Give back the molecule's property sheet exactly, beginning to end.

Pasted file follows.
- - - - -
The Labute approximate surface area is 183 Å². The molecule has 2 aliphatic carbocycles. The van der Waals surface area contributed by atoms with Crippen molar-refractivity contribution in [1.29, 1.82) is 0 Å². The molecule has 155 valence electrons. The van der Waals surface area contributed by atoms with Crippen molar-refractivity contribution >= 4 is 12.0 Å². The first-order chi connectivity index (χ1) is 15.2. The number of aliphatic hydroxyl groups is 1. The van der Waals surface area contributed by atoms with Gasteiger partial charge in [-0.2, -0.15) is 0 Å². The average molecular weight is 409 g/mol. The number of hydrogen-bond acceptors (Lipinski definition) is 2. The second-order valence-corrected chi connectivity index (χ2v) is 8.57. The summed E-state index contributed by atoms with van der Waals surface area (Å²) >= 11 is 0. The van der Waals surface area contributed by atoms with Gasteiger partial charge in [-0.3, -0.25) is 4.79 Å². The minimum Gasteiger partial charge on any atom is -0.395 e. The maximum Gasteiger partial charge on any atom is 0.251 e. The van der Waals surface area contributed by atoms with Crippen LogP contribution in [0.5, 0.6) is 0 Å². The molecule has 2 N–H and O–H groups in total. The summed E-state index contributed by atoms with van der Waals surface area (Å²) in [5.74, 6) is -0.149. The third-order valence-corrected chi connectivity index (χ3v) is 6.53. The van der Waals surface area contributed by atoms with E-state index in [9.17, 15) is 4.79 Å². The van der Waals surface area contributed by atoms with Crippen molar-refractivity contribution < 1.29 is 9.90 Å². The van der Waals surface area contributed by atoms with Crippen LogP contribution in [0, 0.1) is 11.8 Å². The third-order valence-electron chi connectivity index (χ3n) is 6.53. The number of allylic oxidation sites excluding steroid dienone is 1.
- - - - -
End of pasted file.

The Labute approximate surface area is 183 Å². The molecule has 2 aliphatic carbocycles. The van der Waals surface area contributed by atoms with Crippen molar-refractivity contribution in [1.29, 1.82) is 0 Å². The molecule has 155 valence electrons. The van der Waals surface area contributed by atoms with Crippen molar-refractivity contribution >= 4 is 12.0 Å². The first-order chi connectivity index (χ1) is 15.2. The number of aliphatic hydroxyl groups is 1. The van der Waals surface area contributed by atoms with Gasteiger partial charge in [-0.2, -0.15) is 0 Å². The average molecular weight is 409 g/mol. The number of hydrogen-bond acceptors (Lipinski definition) is 2. The second-order valence-corrected chi connectivity index (χ2v) is 8.57. The summed E-state index contributed by atoms with van der Waals surface area (Å²) >= 11 is 0. The van der Waals surface area contributed by atoms with Gasteiger partial charge in [-0.3, -0.25) is 4.79 Å². The minimum Gasteiger partial charge on any atom is -0.395 e. The maximum Gasteiger partial charge on any atom is 0.251 e. The van der Waals surface area contributed by atoms with Crippen LogP contribution in [0.5, 0.6) is 0 Å². The molecule has 2 N–H and O–H groups in total. The summed E-state index contributed by atoms with van der Waals surface area (Å²) in [5.74, 6) is -0.149. The third-order valence-corrected chi connectivity index (χ3v) is 6.53. The van der Waals surface area contributed by atoms with E-state index in [9.17, 15) is 4.79 Å². The van der Waals surface area contributed by atoms with Crippen molar-refractivity contribution < 1.29 is 9.90 Å². The van der Waals surface area contributed by atoms with Crippen LogP contribution in [0, 0.1) is 11.8 Å². The third-order valence-electron chi connectivity index (χ3n) is 6.53. The number of allylic oxidation sites excluding steroid dienone is 1.